Clearly, the Resolves, as used in 1798, did not sanction the actions of South Carolina. Virginia and Kentucky did not attempt to interfere with federal officials or with the operation of the hated acts. Studies of the contemporary grassroots protests also indicate that the people did not countenance secession or nullification as they demanded redress (Smith 1970). As James Jackson Kilpatrick has pointed out, the refusal to consider more drastic means might have reflected the impending expiration of the Sedition Act in 1801 rather than a lack of innovative thinking (1957, 85-86).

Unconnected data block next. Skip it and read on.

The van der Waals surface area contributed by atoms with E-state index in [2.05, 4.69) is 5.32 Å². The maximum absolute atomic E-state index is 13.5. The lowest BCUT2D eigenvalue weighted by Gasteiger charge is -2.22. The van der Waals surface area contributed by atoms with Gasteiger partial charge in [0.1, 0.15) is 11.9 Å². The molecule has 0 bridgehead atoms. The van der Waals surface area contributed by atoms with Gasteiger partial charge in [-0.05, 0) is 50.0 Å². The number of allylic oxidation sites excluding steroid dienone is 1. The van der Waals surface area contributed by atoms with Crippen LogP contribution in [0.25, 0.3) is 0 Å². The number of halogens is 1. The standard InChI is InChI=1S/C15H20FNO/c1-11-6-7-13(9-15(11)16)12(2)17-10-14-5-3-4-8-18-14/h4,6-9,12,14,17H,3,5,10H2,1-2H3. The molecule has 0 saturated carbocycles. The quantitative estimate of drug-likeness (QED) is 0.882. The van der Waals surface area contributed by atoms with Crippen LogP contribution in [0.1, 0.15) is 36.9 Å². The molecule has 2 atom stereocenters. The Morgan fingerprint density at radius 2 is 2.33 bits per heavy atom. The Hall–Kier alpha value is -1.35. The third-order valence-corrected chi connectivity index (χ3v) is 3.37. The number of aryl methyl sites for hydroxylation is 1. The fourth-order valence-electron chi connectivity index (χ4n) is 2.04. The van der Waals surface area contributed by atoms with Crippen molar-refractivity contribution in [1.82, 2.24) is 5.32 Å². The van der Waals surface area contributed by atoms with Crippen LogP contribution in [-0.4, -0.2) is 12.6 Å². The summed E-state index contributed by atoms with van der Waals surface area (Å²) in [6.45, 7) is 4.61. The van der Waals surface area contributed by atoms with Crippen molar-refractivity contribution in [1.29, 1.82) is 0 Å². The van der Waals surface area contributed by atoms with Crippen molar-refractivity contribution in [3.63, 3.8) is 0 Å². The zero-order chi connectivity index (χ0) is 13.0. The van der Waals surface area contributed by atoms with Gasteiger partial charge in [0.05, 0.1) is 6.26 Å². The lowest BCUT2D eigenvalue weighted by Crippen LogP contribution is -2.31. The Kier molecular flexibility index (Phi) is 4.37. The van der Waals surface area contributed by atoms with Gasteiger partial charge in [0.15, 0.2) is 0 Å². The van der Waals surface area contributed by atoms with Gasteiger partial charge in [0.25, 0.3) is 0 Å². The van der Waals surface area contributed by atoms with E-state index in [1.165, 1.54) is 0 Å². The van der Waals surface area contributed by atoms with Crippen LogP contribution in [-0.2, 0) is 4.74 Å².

In the same vein, one must question whether the inaction comported with the spirit of the Resolves or whether, when confronted by the objurgations of the Northern states, Virginia and Kentucky abandoned any thoughts of further action, declining to push harder because of the staunch opposition. In his draft of the Kentucky resolution, Jefferson seems to have envisioned disobedience when he wrote that the co-states should enact measures to prevent the execution of the Alien and Sedition Acts within their respective territories. Moreover, though Madison persuaded him otherwise, Jefferson questioned the value of the Union in 1799 insofar as he expressed a preference for secession over the relinquishment of the rights of self-government. The states that responded to the Resolves also interpreted them more broadly than did the aged Madison. Why would several of those states have responded that the Supreme Court was the final arbiter of constitutional questions if the Kentucky and Virginia resolutions were viewed as mere complaints? Had the southern states responded favorably to the Resolves and had Adams’s popularity been greater (thus diminishing the chance of a revolution at the ballot box), the Revolution of 1800 might not have been bloodless.